Some things you know about Dalton Tanonaka: he co-anchors “Indonesia Now” on Metro TV, he’s interviewed some of the most powerful people in the country, he is a former CNN corespondent and his hair is perfect. Some things you don’t know: he plays basketball every Saturday at Senayan in preparation for when Barack Obama comes to town, he’s in a band called Sambal, his hair isn’t always perfect and he’s gearing up for what could be Manohara’s most revealing interview yet.
Today Tanonaka gives us his take on Jakarta, why he has to make it back to Hawaii at least once a year, what makes this city great and why he’ll be the last guy you see in a restaurant hunched over a BB, or tweeting about how his day went.
Where do you get your news?
Internet, CNN, Fox, BBC and every now and then Al Jazeera.
Why were you brought on to the Metro TV team?
I’m here to try and help, to internationalize the journalism standard as much as possible. It’s a tough battle every day, but it’s fun. That’s why we’re here, right? In a developing country, you can make more of an impact than in a mature economy like Japan or Hong Kong, where I’ve worked. There, you’re a cog in the machine … individually, you can’t have much of an impact. But here you can help people who are eager to learn.
When you close your eyes, how do you picture Jakarta?
I think Jakarta is one of the world’s best-kept secrets as far as cuisine, comfort, recreation and people. People may be better dressed and have more manners in Tokyo, but here people from CEOs to the janitor will smile at you and say “good morning,” and I like that. I kind of trained myself not to be that friendly when I lived in other cities in Asia, because people would be like, “Why are you saying hello to me?” But here it’s different.
How often do you get back to Hawaii?
Maybe once a year. My mother and brother and sisters are still there, so I go back and do a supply run to Wal-Mart.
Do you feel like because of what happened with your run in politics you can’t go back?
Not at all. That was an educational experience. I’ve been in journalism long enough to know why things happen. Maybe I was naive about politics. I had this really pure desire to help my country and help my state. Politics can get tough, and it can get dirty and it can get brutal, and all of those things did happen.
You have a pretty cool picture on your Facebook account (a caricature holding a martini glass). Do you think you’ll ever get to be one of those guys who sends out tweets all the time?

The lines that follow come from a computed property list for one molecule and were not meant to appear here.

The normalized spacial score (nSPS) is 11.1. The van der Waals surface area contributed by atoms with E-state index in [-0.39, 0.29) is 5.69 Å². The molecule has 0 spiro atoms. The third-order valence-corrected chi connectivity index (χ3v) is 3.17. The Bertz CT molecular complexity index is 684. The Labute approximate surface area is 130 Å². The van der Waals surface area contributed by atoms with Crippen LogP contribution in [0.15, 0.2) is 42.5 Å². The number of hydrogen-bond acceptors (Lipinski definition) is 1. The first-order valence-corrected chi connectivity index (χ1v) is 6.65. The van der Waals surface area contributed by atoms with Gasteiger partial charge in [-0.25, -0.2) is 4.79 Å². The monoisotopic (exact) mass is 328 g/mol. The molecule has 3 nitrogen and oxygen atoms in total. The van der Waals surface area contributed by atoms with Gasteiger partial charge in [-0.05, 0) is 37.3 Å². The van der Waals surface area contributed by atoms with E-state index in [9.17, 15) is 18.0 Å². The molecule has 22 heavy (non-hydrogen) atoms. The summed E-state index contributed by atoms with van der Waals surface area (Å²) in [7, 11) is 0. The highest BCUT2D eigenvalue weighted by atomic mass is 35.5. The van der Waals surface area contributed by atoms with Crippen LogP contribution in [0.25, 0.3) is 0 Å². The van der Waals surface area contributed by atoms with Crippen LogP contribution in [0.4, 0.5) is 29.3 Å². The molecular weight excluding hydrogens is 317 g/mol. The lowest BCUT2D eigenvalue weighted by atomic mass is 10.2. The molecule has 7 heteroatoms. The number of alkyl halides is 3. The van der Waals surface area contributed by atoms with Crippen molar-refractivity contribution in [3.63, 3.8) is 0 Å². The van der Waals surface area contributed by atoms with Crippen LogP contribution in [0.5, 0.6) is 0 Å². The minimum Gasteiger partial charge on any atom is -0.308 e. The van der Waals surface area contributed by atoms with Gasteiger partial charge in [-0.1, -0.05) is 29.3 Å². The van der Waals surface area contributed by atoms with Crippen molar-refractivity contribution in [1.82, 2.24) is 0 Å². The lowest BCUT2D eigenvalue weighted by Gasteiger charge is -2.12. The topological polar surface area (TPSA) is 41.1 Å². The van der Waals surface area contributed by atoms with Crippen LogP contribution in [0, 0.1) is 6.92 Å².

I don’t think so, I’m not even a BB [BlackBerry] guy. You go to restaurants and six women are just sitting around chatting on their BBs, so the art of arisan [social gatherings] is gone. If something is so important, why not just call me?
Do you do any charity work?
I’ve participated in several charity events. I have a band and we played at Amigos, where we raised money to donate directly to the mudflow victims in Sidoarjo. Then Amigos owner Ron Mullers and I went down ourselves and handed out packets of Rp 200,000 each to the people.
Are there a lot of Hawaiians here in Jakarta?
Not many, but we know who we are. Just a few weeks ago we got together in Bali, where we had a real Hawaiian luau and cooked a pig in the ground.
What up-and-coming Indonesian journalists do you have your eye on?
My Metro TV co-anchor Frida Lidwina is smart and talented. And a student at Yogyakarta State University whom I helped with a scholarship, Larasati Miranti of Lombok, is going to be a good one in a few years.
If you had a friend coming in from Hawaii for the weekend, where would you take them?
We did a story on this [on my program], and we came up with the “Three Ms”; that’s Monas, museums and malls. Monas from afar, the National Museum for a couple hours and then hit the mall for reflexology and a nice meal. A personal tour, for me, would involve a massage, whether it’s full body or just a foot massage. Before that, we’d have gone golfing, because it’s so accessible and fun. It’s the only place in Jakarta you can see green grass, listen to the birds sing and actually hear water running that’s not an open sewer.
Are you a good golfer?
I’m not great. I’m getting better. The main thing is to go out and have fun, get some exercise and not get hurt! I also still play basketball on Saturday mornings with businessmen and college boys at Senayan. I’m gearing up for when US President Barack Obama comes so I can help field a team that plays against him.
Favorite place to hang out in Jakarta ?
Where do you hang out when you’re not under 30 and you don’t feel like standing straight up and trying to dance in a crowded place like Dragonfly or Blowfish? I’ll go to Amigos for live music. I like live bands, I look for that. When I’m in a more sophisticated mood, I like the Cascade Lounge at the Hotel Mulia, they have a great quartet singing classics, or the Fountain Lounge at the Grand Hyatt. It depends on my mood.
Are there any future programs or interviews you can tease us with?
Besides “Indonesia Now” I do a prime-time interview show called “Exclusive.” I did an interview recently with batik designer Iwan Tirta where he confirmed that he is gay. My first two were with [former presidential candidate] Prabowo Subianto and [former first lady] Dewi Sukarno. I think in English they felt more free to say things that they might not say in Indonesian. My next target is [former royal bride and soap opera star] Manohara. People might say, “Why do you want to waste your time?” I guarantee you, they may not like her, but they’ll watch.